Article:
American comedian Rich Hall once famously quipped that, ”a good friend will help you move house, but a really great friend will help you move the body”.
Such is the premise of Emma Nutland and Peter Lannon’s meditation on the fragile nature of friendship and how far you can push it.
A boxing ring is set up in the space for the twenty three year olds to slug it out, replete with low level lighting, dry ice and frenzied voiceover, manufacturing the pre-match anticipation, with cheesy pop music pumping out (the theme from Rocky for Emma and ‘The One and Only’ by Chesney Hawkes for Peter, respectively)- so authentically rendered, it is impossible not to get caught up in the spectacle.
After sparring and dancing around each other for a bit, it is clear that the punches will be verbal, and a series of personal childish attacks are spat out, both on each other’s appearance (”Emma’s face is like the moon coming out”, countered by ”Pete’s like a little escaped lab rat”) and tastes, and then things turn nastier- more personal- such as stories of being caught masturbating, or sexts on mobile phones being read out to friends. It is vicious, brutal, and not a little bit toe-curling to witness.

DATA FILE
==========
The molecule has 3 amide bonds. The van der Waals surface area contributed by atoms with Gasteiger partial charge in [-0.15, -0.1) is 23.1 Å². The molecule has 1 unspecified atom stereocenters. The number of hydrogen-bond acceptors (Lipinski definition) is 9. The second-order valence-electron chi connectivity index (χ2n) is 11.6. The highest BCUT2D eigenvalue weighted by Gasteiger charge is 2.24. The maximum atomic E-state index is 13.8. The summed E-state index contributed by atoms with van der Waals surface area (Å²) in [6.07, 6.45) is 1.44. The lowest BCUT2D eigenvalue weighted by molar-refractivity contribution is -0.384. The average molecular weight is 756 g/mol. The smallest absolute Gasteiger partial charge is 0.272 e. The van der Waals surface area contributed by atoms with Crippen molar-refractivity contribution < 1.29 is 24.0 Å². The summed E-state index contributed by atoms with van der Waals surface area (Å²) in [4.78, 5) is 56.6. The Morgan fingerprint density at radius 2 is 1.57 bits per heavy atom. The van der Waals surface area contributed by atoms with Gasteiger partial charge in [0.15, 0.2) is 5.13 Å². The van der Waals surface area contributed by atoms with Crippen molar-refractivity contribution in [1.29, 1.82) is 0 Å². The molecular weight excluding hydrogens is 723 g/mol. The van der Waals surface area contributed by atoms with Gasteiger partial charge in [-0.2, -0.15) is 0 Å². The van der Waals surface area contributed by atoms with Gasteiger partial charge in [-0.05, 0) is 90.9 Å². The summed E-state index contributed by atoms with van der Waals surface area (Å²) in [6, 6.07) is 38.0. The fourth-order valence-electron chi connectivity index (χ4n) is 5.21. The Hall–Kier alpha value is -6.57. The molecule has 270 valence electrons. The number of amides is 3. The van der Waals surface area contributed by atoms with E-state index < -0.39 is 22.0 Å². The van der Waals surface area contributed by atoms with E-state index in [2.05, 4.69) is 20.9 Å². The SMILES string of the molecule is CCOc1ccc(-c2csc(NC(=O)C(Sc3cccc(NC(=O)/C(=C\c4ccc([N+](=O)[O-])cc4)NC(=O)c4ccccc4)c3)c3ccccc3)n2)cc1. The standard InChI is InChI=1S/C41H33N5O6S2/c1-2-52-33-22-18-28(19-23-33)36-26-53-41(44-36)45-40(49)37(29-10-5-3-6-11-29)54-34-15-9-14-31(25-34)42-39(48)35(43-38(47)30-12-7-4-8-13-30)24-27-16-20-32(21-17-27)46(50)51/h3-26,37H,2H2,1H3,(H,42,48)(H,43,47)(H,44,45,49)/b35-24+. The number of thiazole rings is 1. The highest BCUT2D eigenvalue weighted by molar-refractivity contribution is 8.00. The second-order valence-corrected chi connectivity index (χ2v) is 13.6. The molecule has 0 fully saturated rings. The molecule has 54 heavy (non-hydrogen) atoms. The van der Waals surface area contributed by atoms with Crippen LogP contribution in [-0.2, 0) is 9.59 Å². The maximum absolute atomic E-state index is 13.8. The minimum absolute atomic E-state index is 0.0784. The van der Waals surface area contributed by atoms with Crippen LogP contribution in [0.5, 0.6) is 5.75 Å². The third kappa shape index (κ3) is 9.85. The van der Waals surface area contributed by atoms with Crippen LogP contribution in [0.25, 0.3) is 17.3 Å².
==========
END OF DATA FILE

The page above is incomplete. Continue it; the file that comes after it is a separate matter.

When the broad laughs and shower of insults subside, however, a more thoughtful side to Lannon’s character is revealed. He muses on how pathetic it was that when Nutland got punched by a stranger in the city centre, that his instant response was to crack a puerile joke, instead of empathising or ensuring she wasn’t badly injured. His realisation, an epiphany of sorts, that masculinity’s limitations made him do it, is touching to watch. His regret in not helping Nutland is palpable. Nutland’s anger, meanwhile, seems rooted in something more tangible- of being petite, attractive and blonde- sadly considered ‘fair game’ by a misogynist mind-set.
The pair agree to a kind of truce, with Lannon deciding (if you don’t want to know the results, read no further…) that Nutland should be declared the winner, as he was, at times, less than a friend to her.
This is the Facebook/ Twitter generation, writ large, of ”too much information” and a claustrophobic sense of our every move captured on camera and scrutinised. The pair’s unpleasantries and banter seem like a cry for help, what psychologists term ”transference”, or pushing your own issues onto others. It is the human need for affirmation in hair pulling or name-calling, which starts from the moment you play kiss-chase in the school playground.
It is refreshing to see a man and woman dissect a relationship with seemingly no sexual component to it. Ultimately, a couple of vulnerable friends are left standing alone, bearing witness to the mistakes they have made along the way, and understanding that navigating through the manholes and banana skins of adulthood is much easier – if no less cringeworthy- with your best friend by your side.